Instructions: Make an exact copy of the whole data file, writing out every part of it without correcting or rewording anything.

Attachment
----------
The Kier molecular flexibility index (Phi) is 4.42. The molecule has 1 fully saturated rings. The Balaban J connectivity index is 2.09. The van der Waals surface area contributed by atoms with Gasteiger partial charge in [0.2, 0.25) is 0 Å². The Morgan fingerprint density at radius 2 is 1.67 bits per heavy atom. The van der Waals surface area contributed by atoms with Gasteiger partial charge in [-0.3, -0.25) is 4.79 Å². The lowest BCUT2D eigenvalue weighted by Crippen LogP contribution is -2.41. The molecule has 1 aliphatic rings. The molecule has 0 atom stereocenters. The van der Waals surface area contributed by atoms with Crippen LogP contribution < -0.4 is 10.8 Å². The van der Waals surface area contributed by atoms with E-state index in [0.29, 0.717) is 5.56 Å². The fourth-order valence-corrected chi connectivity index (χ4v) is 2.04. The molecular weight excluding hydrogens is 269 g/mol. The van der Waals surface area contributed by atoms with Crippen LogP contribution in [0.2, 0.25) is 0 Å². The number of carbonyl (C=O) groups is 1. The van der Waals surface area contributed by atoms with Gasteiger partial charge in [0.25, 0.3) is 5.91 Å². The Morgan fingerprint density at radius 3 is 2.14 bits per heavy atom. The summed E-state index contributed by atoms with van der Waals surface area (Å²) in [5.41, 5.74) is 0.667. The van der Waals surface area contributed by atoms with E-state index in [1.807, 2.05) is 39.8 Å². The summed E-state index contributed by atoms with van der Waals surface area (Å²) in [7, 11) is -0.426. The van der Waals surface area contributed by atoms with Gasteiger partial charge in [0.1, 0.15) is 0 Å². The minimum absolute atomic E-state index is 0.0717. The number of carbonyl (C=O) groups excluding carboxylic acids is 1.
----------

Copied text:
The Kier molecular flexibility index (Phi) is 4.42. The molecule has 1 fully saturated rings. The Balaban J connectivity index is 2.09. The van der Waals surface area contributed by atoms with Gasteiger partial charge in [0.2, 0.25) is 0 Å². The Morgan fingerprint density at radius 2 is 1.67 bits per heavy atom. The van der Waals surface area contributed by atoms with Gasteiger partial charge in [-0.3, -0.25) is 4.79 Å². The lowest BCUT2D eigenvalue weighted by Crippen LogP contribution is -2.41. The molecule has 1 aliphatic rings. The molecule has 0 atom stereocenters. The van der Waals surface area contributed by atoms with Crippen LogP contribution < -0.4 is 10.8 Å². The van der Waals surface area contributed by atoms with E-state index in [0.29, 0.717) is 5.56 Å². The fourth-order valence-corrected chi connectivity index (χ4v) is 2.04. The molecular weight excluding hydrogens is 269 g/mol. The van der Waals surface area contributed by atoms with Crippen LogP contribution in [0.2, 0.25) is 0 Å². The number of carbonyl (C=O) groups is 1. The van der Waals surface area contributed by atoms with Gasteiger partial charge in [0.25, 0.3) is 5.91 Å². The Morgan fingerprint density at radius 3 is 2.14 bits per heavy atom. The summed E-state index contributed by atoms with van der Waals surface area (Å²) in [5.41, 5.74) is 0.667. The van der Waals surface area contributed by atoms with E-state index in [1.807, 2.05) is 39.8 Å². The summed E-state index contributed by atoms with van der Waals surface area (Å²) in [7, 11) is -0.426. The van der Waals surface area contributed by atoms with Gasteiger partial charge in [0.1, 0.15) is 0 Å². The minimum absolute atomic E-state index is 0.0717. The number of carbonyl (C=O) groups excluding carboxylic acids is 1.